Shining also is a first in two areas regarding stallions produced by Funko for this line. Not only is he the first male unicorn, but he is the first medium-sized one, between the smaller Dr Hooves, and the larger Big McIntosh figure.
The one area of Shining Armor’s design that is a little wonky, are his eyes. By the looks of it, he was meant to be viewed from a 3/4 angle, giving a “too cool for mule” smirk. The eyes don’t work so well in a front view, which makes him go wall-eyed. Also of note, is that when seen from the front, his unicorn horn is placed slightly to the left.
As it stands now, Shining Armor’s figure is one of the better crafted ones, with the exception of being viewed from head-on. Given that he only wore his royal jacket just one time, I do wonder why they didn’t just release him as a non-clothed stallion, given his many other appearances sans jacket.
Final Grade: B+
Probably of all the characters introduced in Season 2, Twilight Sparkle’s former foal-sitter and new sister-in-law, racked up quite a lot of fan-based eye-rolling when she was revealed to be another alicorn…though not quite on the same levels of power as Celestia, or Luna.
While Celestia and Luna seemed to buck the trend of being “pink pony princesses,” Cadance seemed to fit that role to a “T.” A sweet-voiced alicorn whose power seemed to be centered around love, she didn’t seem as deep or serious enough to please those who took the show’s world super-seriously. Much of her appearances have simply been relegated to being in bad situations, which leads me to feel that she’s almost the equivalent of an assistant. I mean, Celestia pretty much gave her and Shining Armor total control over the Crystal Empire, and put them in extremely-stressful situations in protecting the place from the evil King Sombra.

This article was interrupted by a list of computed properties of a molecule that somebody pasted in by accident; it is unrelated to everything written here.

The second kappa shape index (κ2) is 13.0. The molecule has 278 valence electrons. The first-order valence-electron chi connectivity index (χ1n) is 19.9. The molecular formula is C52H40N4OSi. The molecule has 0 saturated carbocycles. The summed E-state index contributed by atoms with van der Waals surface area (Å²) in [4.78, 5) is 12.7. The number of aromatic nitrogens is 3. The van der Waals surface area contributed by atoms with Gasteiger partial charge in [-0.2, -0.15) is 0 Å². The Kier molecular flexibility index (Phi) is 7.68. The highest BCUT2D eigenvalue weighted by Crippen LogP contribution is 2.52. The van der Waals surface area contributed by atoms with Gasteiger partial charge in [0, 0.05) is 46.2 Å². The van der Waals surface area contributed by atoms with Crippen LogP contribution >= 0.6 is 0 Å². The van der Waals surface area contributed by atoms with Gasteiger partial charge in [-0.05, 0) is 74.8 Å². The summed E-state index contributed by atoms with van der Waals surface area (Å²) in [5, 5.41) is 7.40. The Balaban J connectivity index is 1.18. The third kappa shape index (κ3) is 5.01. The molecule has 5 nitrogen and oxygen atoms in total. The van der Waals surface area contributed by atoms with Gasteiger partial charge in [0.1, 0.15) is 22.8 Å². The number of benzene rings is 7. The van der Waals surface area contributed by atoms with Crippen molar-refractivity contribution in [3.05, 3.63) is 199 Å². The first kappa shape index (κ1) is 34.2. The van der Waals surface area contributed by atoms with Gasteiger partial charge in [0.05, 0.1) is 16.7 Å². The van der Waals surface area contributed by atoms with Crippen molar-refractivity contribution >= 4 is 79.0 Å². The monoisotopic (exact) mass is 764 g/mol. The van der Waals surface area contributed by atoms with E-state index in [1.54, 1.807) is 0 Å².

In regards to her Funko sculpt, Cadance did surprise me in several ways. My first thought was they had simply re-used Princess Luna’s mold, but much like some other pony sculpts, she’s a brand-new one! For example, Cadance’s wings are slightly smaller than Luna’s, and her neck seems thicker than Luna’s as well. They also added a slight airbrushing of purple to her wings, much like Cadance’s wings on the show.
Even her head isn’t looking straight-ahead, but is tilted down and to the left slightly. Cadance also has a pretty large shock of hair, though looking a little more like taffy than cotton candy, given the texture of the vinyl being used.
Like most first-releases, Cadance is not without some sloppiness, but she seems a little more sloppy in paint areas than Spike or Shining Armor. A positive is that the vinyl “seams” in parts of her face are not as noticeable as those on my Princess Luna figure. Even with these issues, I still find her release to be very well done.
Final Grade: B+
The figures should now be available at your nearest Hot Topic stores, or on their main website. Shining Armor and Princess Cadance each retail for $18.50 apiece. In the case of Spike, his smaller size puts him at a cheaper price, of $12.50.
As of this writing, these three figures will also escape the exclusivity of Hot Topic in late September, when they become available through several other retail outlets.
I had thought that along with Shining Armor and Cadance, we’d get our first villain figure since Discord, in the form of Queen Chrysalis (who also appeared in A Canterlot Wedding). However, her absence does bring up a thought that has been on my mind since these figures were announced: is it possible that Funko might not give us the villains in the series, at this size? Sure we have Discord, but he’s in that grey area due to his reformation episodes.